Two reasons for Dos Passos' lack of popular success (compared to, say, Hemingway and Fitzgerald) are the negative thrust of his work—he always insisted his writing was satirical—and his failure to create characters with whom readers could identify either themselves or the author. He never became a personality like his friends, and in the endless stream of anecdotes about the "lost generation" writers, Dos Passos was always the one who was listening while Cummings regaled the company with his wit and musical improvisations or who watched while Hemingway battled the huge marlin and the sharks that were made famous in The Old Man and the Sea. My favorite picture of Dos Passos is in Carlos Baker's Ernest Hemingway, where Dos Passos looks like the poor squire to the resplendently ski-clad Hemingway and Gerald Murphy.
The Fourteenth Chronicle should help in fleshing out Dos Passos for his readers. And while the book is ultimately sad, with the elderly out-of-step writer exclaiming that "the rank idiocy of the younger generation is more than I can swallow" (echoing a letter of his father's 56 years earlier), the main impression one gets from reading it is that of a decent and generous man of boundless enthusiasm and energy; if a satirist is a romantic with 20/20 vision, Dos Passos fits the description.
His writing reflects a natural blend of theory with personality; personally modest and shy, he replaced Whitman's cosmic and Ginsberg's orgasmic "I" with his "Camera Eye," the main stylistic influences being Flaubert, Joyce, Eisenstein and Hemingway. Dos Passos' multiple-protagonist novels in turn became very influential, leading to Norman Mailer's The Naked and the Dead and the wave of New Journalists. But where the latter tend to be marked by self-indulgence or self-display, Dos Passos' style retains its basic objectivity and intelligence, even in his later works….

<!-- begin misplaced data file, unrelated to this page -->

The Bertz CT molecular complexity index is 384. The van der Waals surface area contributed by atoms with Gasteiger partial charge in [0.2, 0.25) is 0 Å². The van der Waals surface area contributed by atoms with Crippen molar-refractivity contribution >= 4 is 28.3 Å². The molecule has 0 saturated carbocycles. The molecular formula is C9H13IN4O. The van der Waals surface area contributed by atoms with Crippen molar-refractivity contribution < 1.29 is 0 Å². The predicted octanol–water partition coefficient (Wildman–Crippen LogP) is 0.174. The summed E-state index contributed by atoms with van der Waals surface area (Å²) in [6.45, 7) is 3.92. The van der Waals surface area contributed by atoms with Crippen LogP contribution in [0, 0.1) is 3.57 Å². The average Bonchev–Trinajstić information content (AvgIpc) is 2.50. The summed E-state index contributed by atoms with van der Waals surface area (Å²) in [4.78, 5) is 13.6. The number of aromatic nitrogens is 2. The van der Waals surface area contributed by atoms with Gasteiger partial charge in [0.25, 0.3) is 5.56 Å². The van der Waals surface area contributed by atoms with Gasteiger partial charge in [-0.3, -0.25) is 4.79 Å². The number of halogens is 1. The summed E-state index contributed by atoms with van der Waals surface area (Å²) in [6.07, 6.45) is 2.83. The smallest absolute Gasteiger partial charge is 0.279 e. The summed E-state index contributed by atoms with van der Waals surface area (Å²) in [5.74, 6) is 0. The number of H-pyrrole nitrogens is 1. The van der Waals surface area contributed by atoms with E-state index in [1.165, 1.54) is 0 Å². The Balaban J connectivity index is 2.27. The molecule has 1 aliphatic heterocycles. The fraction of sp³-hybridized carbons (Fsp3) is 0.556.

Dos Passos was congenitally allergic to abstract formulae—he had the poet's distrust of words—and the letters [in The Fourteenth Chronicle] deal with events, adventures, battles with censors, his long fight against rheumatic fever, impressions of cities, reports of friends, etc. Whenever he lectures or makes some general statement about life, literature or politics, he invariably tacks on some disclaimer, notably "This is all bullshit!" The letters show over and over that he was attached to people, not dogma or schools or slogans; he constantly refused to join the Communist Party even while he saw it as the hope for the future. Just as his left turn, and much of his early writing, was focused by Sacco-Vanzetti, his turn to the right was incurred in large part by the Communist assassination of Dos Passos' Spanish friend José Robles in 1936. (This event, fictionalized in Adventures of a Young Man, 1939, also ended his close friendship with Hemingway; Dos Passos could remain friends despite ideological differences, but Hemingway couldn't.)…
All along Dos Passos insists that he has not changed his stance, that he has always fought for the "individual's rights," for the worker, against Big Business (USA), Big Government (District of Columbia), Big Labor (Midcentury). His strong stand against Russia reflects his belief not that capitalism is good, but that it's better than communism. One of his letters about the oppressiveness of Russia, which he visited in 1928, reads remarkably like a recently published letter by Alexander Solzhenitsyn. In fact many of Dos Passos' letters (the artist as prophet) have a distinctly contemporary sound…. The few letters that actually are contemporary, written shortly before his death in 1970, sound like a more generous, lower-keyed William Buckley (in fact the last letter in the book is a recommendation that Buckley be admitted to the Century Association)….